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The Adventure of Maud West, Lady Detective by Susannah Stapleton
Maud West ran her detective agency in London for more than 30 years, having started sleuthing on behalf of society's finest in 1905. Her exploits grabbed headlines throughout the world but, beneath the public persona, she was forced to hide vital aspects of her own identity in order to thrive in a class-obsessed and male-dominated world. And - as Susannah Stapleton reveals - she was a most unreliable witness to her own life. Who was Maud? And what was the reality of being a female private detective in the Golden Age of Crime? Interweaving tales from Maud West's own 'casebook' with social history and extensive original research, Stapleton investigates the stories Maud West told about herself in a quest to uncover the truth.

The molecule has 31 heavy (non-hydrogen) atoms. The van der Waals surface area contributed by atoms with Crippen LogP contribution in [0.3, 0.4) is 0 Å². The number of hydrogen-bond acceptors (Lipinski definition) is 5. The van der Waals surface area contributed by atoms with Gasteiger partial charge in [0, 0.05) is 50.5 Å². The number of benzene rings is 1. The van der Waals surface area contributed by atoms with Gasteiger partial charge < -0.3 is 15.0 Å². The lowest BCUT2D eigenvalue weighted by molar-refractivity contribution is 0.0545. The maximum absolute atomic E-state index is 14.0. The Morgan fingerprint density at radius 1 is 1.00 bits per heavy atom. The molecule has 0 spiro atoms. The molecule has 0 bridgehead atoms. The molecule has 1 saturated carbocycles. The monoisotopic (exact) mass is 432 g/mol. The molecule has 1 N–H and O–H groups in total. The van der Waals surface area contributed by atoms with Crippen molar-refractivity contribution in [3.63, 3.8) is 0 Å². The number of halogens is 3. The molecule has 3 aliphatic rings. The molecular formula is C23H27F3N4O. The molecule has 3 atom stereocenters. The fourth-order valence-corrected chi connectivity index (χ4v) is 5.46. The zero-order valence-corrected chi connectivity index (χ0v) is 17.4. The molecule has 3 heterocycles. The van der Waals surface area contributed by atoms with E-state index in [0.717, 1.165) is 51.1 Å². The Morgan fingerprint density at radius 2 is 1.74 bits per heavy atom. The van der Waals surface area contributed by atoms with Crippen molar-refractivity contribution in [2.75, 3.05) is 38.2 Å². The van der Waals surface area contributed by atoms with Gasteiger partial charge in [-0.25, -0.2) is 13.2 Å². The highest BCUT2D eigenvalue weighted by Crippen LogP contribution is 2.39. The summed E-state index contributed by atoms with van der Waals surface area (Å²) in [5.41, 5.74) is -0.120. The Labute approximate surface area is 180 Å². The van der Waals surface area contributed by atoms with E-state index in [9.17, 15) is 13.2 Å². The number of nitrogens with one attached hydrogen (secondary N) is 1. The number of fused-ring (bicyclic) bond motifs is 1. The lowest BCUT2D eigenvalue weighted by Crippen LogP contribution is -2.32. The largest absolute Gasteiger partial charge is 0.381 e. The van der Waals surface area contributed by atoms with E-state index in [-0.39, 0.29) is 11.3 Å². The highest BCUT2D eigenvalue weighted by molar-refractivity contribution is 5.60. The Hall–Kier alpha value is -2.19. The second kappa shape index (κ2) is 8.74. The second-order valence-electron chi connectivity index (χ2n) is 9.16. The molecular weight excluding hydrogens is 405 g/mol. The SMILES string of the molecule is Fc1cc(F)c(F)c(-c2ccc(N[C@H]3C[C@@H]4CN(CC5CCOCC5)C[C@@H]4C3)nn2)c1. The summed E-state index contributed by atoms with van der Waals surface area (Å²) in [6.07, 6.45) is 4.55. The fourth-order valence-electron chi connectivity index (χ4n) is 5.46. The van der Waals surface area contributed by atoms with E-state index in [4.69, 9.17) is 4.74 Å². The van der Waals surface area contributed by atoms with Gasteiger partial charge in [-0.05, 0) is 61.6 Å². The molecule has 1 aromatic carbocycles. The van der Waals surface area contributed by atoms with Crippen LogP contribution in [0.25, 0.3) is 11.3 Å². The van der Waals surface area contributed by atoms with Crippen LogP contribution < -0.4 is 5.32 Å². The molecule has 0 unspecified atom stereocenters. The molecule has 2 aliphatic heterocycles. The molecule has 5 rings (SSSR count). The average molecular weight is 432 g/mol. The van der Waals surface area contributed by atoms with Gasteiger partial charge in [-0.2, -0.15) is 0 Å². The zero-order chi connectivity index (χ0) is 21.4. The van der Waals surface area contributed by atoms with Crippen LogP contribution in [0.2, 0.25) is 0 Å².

The idea for this book sounded intriguing, and the pictures, photos and inserted advertisements gave it more provenance. Although it began with an interesting premise of researching the history of lady detectives and Maud West in particular, it aspired to be a combination of biography, novel and social history.
The book included many short stories and adventures. Some of these were entertaining, almost ‘mini thrillers’ and, if made up by Maud West, were fascinating. Although these accounted for a large part of the book, the author appeared to lack empathy towards her main character who was very strong, engaging and resourceful. Heavily researched, there was however limited factual information, too much surmising, and with the author revising previous suppositions with new ‘evidence’, the timeline became confusing.
The biggest strength of this book is what is revealed about Edwardian society, in particular the role of women and lady detectives in disguise. It emphasised the vulnerability of women at that time and reminded us of how far women’s lives have changed in the last 100 years.
Recommendation: Prompted discussion.